Risks of Using a Soother:

  • Soothers can interfere with successful breastfeeding. It can decrease the time a baby spends sucking at the breast, which can affect mom’s milk supply.
  • A soother is not nutritious and can impact a baby’s growth if it is used to replace breastfeeding.
  • A baby could develop a preference to the soother and refuse to breastfeed, making exclusive breastfeeding more difficult.
  • Using a soother can interfere with exclusive breastfeeding, it can make the Lactation Amenorrhea Method (LAM) an ineffective choice of contraception.
  • If not cleaned properly, soothers can carry germs.
  • If not used properly, soothers can be a choking hazard.
  • Ear infections and dental problems are more common with soother use and can be related to abnormal oral muscle function.
  • Overusing a soother can affect your child’s ability to learn to talk and can Lead to teeth problems.

If you have made an informed decision to use a soother, here are some tips to consider:

  • Wait until your baby is breastfeeding well and your milk supply is established (around four to six weeks) before offering a soother. If you feel you need to introduce a soother at an earlier stage, talk to your health care provider.
  • Always make sure your baby is not hungry, tired, or cold before giving a soother.
  • Avoid using a soother to delay you baby’s feedings. Always follow your baby’s feeding cues.
  • Sterilize the soother by boiling it in water for two minutes before the first use. Allow it to completely cool down before giving it to your baby. After each use, wash it with hot, soapy water. Don’t “clean” the soother by sucking on it yourself as it can spread germs from you to your child, including bacteria that can lead to tooth decay.
  • Always make sure the soother is not damaged and is free of cracks. Throw it out if it is damaged. Soothers should be replaced every two months.
  • Never let your baby or child chew on a soother. It could become damaged and cause choking and death.
  • Do not tie anything around your baby’s neck, this can cause strangulation and death. Clips with short ribbons attached to them are safe to use and are available where you buy soothers.
  • Don’t make your own soother out of bottle nipples, caps, or other materials. This can cause choking and death.
  • Children should not crawl or walk with a soother in their mouth.
  • Soothers should never be dipped in anything sweet. This can lead to tooth decay. Also, using honey can lead to botulism, which is a type of food poisoning.
  • Sometimes premature or sick babies like to suck for comfort. Talk with your health care provider or lactation consultant for help.

Managing Your Child’s Pain During Immunization

Immunizations protect your child from serious disease, but they can also cause discomfort. This can cause stress and anxiety for some children and their parents, who may then delay or avoid vaccinations. This then means that those children are not protected from serious diseases.

Parents play an important role in supporting their children during immunizations. Below are some tips you can use to help reduce the stress, anxiety and pain when it comes to immunizations in children under the age of three years.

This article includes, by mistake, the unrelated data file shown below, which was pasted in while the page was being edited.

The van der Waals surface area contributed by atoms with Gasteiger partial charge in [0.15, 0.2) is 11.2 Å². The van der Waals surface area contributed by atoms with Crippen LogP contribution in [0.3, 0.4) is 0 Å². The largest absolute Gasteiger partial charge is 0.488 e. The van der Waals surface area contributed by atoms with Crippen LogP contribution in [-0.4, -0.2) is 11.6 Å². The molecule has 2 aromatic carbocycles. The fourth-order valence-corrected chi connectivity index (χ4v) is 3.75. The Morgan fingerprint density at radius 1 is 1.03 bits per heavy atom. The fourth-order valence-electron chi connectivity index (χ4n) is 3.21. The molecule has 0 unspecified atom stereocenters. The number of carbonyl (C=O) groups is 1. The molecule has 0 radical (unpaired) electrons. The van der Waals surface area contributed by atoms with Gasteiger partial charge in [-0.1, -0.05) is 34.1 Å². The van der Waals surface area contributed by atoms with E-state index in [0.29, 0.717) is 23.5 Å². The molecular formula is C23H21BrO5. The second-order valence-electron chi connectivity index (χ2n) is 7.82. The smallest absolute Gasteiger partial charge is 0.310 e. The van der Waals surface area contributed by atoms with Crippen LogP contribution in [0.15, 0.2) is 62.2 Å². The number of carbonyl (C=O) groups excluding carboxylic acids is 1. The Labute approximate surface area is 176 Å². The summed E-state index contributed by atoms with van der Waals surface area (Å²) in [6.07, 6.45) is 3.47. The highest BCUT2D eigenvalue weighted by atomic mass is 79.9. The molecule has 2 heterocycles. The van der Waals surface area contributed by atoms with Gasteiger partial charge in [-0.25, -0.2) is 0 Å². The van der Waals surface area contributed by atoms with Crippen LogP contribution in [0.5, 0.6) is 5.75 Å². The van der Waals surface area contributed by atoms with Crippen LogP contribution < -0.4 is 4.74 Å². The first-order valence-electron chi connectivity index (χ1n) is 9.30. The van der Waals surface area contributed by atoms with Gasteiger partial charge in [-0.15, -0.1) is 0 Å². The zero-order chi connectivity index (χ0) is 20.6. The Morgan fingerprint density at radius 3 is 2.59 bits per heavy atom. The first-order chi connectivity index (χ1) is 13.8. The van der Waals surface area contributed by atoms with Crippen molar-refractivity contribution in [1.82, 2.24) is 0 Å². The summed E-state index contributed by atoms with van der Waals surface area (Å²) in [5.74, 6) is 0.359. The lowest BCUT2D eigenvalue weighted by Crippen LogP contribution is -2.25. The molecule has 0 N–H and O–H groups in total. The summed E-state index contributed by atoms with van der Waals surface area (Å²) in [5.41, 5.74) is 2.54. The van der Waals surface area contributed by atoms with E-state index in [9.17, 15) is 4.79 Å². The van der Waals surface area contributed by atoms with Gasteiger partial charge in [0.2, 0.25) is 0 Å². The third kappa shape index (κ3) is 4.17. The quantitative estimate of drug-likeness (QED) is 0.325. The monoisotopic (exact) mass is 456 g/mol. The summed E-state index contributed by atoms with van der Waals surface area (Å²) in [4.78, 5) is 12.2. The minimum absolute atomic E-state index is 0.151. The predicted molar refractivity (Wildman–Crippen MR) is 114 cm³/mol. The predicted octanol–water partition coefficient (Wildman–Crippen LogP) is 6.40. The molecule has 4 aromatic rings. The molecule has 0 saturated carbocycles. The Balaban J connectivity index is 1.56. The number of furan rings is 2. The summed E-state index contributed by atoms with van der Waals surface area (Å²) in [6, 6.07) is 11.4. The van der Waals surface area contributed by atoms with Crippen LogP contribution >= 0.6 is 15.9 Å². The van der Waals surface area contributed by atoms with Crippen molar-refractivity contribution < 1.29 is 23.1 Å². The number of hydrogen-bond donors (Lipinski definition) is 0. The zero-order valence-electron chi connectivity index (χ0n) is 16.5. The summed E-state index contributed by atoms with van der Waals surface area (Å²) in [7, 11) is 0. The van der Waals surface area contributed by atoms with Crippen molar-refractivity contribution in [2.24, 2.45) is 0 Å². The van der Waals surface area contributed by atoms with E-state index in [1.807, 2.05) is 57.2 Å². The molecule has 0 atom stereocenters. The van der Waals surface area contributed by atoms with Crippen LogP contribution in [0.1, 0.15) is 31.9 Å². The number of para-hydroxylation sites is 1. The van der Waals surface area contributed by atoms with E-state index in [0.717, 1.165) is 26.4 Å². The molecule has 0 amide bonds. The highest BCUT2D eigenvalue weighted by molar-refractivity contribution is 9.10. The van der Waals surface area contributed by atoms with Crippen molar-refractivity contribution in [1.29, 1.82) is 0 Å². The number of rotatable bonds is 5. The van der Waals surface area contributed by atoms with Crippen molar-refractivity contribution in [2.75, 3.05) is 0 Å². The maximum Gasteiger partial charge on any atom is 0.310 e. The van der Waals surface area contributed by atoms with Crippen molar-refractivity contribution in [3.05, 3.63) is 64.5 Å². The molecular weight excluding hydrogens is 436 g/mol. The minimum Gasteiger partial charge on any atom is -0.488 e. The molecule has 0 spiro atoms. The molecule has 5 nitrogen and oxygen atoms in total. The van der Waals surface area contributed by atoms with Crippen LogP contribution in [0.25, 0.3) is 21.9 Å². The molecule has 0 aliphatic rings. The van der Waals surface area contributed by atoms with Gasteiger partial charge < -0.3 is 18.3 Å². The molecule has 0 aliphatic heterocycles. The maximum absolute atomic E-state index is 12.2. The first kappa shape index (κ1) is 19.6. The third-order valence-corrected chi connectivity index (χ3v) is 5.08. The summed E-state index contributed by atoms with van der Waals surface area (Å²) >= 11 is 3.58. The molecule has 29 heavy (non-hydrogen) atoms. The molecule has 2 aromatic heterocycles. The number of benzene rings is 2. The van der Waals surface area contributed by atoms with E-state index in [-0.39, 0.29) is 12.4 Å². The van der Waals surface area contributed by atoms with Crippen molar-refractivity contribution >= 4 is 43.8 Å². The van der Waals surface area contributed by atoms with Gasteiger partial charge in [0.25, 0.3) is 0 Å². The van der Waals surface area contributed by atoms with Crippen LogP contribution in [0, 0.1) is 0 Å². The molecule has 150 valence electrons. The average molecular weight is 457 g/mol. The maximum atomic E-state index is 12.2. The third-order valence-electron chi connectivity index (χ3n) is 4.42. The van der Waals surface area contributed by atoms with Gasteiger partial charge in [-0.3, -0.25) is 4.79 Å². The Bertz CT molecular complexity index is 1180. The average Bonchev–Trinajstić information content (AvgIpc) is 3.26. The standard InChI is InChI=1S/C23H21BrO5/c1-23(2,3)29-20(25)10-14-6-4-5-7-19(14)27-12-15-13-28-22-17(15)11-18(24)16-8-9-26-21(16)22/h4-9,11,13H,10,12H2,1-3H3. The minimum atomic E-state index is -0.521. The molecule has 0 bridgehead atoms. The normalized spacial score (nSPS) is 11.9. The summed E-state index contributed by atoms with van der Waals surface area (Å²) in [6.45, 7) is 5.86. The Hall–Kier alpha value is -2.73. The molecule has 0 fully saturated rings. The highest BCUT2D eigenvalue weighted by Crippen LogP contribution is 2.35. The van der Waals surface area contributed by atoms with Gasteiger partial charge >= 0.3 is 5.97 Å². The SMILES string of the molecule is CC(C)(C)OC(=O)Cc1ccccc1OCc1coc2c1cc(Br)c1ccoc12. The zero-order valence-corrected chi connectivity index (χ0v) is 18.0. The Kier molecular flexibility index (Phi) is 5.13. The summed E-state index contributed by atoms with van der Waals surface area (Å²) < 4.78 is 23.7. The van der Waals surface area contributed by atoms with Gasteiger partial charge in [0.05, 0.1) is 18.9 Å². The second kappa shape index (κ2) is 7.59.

What you can do:

Breastfeed your child

  • If you are breastfeeding your baby, start to breastfeed your baby before vaccination. Make sure you have a good latch. Then continue breastfeeding during and after the vaccination.
  • Breastfeeding during vaccination is safe for babies, even newborns. There is no evidence that babies will choke or associate their mother with pain.

Hold your child

  • Position your child upright and hold your child close before, during and after the needle. This helps your child to feel secure and to stay still.
What you can give

Topical anesthetic

  • In Canada, you can buy topical anesthetics to reduce the pain from vaccination without a prescription: EMLATM (lidocaine-prilocaine), AmetopTM (tetracaine), or MaxileneTM (lidocaine).
  • They are safe for babies, even newborns.
  • Apply them at home or at the clinic before vaccination. For more information about numbing creams and patches for immunizations. Click Here for More Information

For more tips on reducing the pain of immunization for children, call the Health Unit at 1-866-888-4577, ext. 5003 and speak with one of our Healthy Families nurses.

Babies and Sleep

Sleep is important for your baby’s growth and development, especially for their rapidly developing brain. Each baby’s sleep pattern will be different, depending on their personality and temperament.

In general, you can expect to see some of the following changes during the first year of life:

Babies less than three months of age:

  • normally sleep between 14 to 17 hours during a 24-hour period,
  • usually wake every two to three hours to feed,
  • have irregular sleep patterns and may sleep at any time of the day or night, and
  • spend a lot of time in active sleep and may move, grunt and twitch during sleep. This may cause a baby to wake up not long after they fall asleep, just before moving into quiet sleep.

Babies three to six months:

  • normally sleep 12 to 16 hours during a 24-hour period, including naps,
  • continue to wake frequently to feed,